Mohammed to Maya

Screening in competition tonight at the Indian Film Festival of Los Angeles is Mohammed to Maya, a documentary chronicling a year in the life of a 42-year-old devout Muslim as she undergoes gender reassignment surgery.  Even in the relatively permissive West it’s difficult to imagine the difficulties of making such a transition, but it’s almost inconceivable this case.

When we first meet Maya, she’s already gone through therapy and hormone treatments and she’s 48 hours away from the surgery in Bangkok, Thailand that will finally transform her physically from male to female and align her body more closely with her mind. Though she charges forward with seeming confidence, it’s clear early on Maya has no road map for reconciling her decision with her strong religious beliefs nor has she any idea if her family will understand and accept her or if they will cast her out. She faces not only a change in her gender and all that entails, but she risks losing hold of the  emotional foundations of her very identity.

It’s difficult to judge a documentary so personal and intimate as this one is. In an age where everyone gets to be a celebrity and TV is filled with shows revolving around the personal lives of complete strangers, a documentary like Mohammed to Maya treads a very fine line between illumination and exploitation. Whether it’s a filmmaker exploiting a subject or a subject exploiting him or herself for audience gratification, it’s difficult not to approach such a sensational-seeming story with a measure of doubt or skepticism. I thought about this long after the film ended and I finally decided that, though it is highly dramatic and moving, Mohammed to Maya avoids crossing that line. Director Jeff Roy takes a neutral but intimate fly-on-the-wall approach allowing Maya to tell her own story as she progresses through the greatest challenges of her life. As a subject, Maya is smart and funny and courageous and it’s often difficult to watch what she experiences, but what emerges is a story that should be inspiring or heartening to anyone facing difficult life choices, whether they’re the same as Maya’s or not. Human beings are remarkable for their ability to adapt to circumstances, and in a way Maya’s story is an extreme example of that.

I don’t know if it would have made a difference, but I found I wanted to know more of Maya’s story, more of what made her tick and more of what her experiences were growing up. She tells stories of an abusive father and she shows us pictures from her past, yet she remains always a little bit mysterious. I’d have liked more biography and maybe even interviews with people who know her.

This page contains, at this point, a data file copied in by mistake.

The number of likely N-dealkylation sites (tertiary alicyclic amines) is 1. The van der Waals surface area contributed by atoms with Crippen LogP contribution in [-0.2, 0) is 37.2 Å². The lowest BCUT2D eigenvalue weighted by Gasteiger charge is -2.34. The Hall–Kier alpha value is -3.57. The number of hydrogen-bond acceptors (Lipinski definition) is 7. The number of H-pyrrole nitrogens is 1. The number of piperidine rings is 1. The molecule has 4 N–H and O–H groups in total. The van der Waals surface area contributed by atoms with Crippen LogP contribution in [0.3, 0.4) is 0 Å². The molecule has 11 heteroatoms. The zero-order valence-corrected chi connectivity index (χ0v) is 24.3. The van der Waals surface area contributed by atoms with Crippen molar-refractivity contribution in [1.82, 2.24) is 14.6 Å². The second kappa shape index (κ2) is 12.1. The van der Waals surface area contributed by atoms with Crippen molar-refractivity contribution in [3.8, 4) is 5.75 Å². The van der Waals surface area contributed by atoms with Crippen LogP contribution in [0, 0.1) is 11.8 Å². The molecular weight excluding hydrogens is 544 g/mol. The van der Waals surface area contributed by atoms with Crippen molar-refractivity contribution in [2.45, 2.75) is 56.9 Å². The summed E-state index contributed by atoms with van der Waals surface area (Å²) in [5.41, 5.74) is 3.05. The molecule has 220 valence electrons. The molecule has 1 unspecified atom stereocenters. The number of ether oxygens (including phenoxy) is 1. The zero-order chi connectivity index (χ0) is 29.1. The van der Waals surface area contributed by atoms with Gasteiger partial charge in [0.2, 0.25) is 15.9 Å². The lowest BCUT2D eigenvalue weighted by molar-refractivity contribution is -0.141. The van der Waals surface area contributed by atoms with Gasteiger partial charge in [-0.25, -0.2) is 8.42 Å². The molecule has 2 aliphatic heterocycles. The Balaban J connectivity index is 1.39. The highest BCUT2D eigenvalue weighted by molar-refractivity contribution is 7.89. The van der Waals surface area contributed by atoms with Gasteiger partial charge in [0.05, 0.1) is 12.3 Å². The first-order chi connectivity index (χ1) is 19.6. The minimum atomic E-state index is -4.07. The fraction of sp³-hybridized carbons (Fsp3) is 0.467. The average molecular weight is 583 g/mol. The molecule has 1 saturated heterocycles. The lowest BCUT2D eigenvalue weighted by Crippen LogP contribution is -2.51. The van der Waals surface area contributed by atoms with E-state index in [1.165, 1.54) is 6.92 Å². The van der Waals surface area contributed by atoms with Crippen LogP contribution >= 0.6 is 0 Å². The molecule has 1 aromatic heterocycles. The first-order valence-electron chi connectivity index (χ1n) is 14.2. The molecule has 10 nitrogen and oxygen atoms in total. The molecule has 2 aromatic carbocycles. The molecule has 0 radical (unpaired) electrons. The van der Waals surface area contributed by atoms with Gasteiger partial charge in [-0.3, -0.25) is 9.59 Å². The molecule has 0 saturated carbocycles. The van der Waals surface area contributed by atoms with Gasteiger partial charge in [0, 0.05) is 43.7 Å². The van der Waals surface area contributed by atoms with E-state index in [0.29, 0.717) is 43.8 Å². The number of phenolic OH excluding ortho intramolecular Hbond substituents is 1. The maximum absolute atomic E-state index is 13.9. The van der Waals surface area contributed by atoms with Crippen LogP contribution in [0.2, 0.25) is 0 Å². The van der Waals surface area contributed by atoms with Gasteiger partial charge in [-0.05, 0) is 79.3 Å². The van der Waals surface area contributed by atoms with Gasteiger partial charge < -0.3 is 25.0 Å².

The film also ends a bit frustratingly without a sense of resolution, yet this may well be by design. Maya’s journey isn’t one with a clear beginning, middle and end. Her physical reassignment is just one step in a very long and difficult process. In many ways her story is just beginning and the unsettling feeling that lingers is that you don’t know whether her tortuous (and torturous) path is going to lead her to happiness or not.

4 Responses to “IFFLA Review: Mohammed to Maya”

  1. Craig, believe or not I have read somewhere that Muslim countries are more tolerant of this transition than they are of normal gay relations. All things considered it sounds like even with a few minor misgivings, this is a solid documentary that’s well-worth seeing. I can think of two other films that deal with this subject effectively (GUN HILL ROAD and PRODIGAL SONS) but neither is a documentary. Excellent work here as always.

  2. Is that right, Sam? My sense was that part of Maya’s struggle came from the possible conflict with her religious beliefs and she was also very worried about being rejected by her family.

    Perhaps I’m shading it wrong because of my own preconceptions.

  3. Craig I have not seen the film, so I wouldn’t be able to make any definitive judgments, but I have no reason to doubt what you say at all. That information I passed on was just a general assessment of the situation as suggested by a writer on mid-east sociology, and nothing directly about this film. But as I say I do hope I get the chance to see it at some point. It might be slated for Tribeca, in which case I’ll see it in about a week or two.

  4. I’m a little conflicted on whether it’s a 4-star doc or just a 4-star subject that I happened to find compelling. My guess is that it’s really more of the latter, but I’m ok with that.

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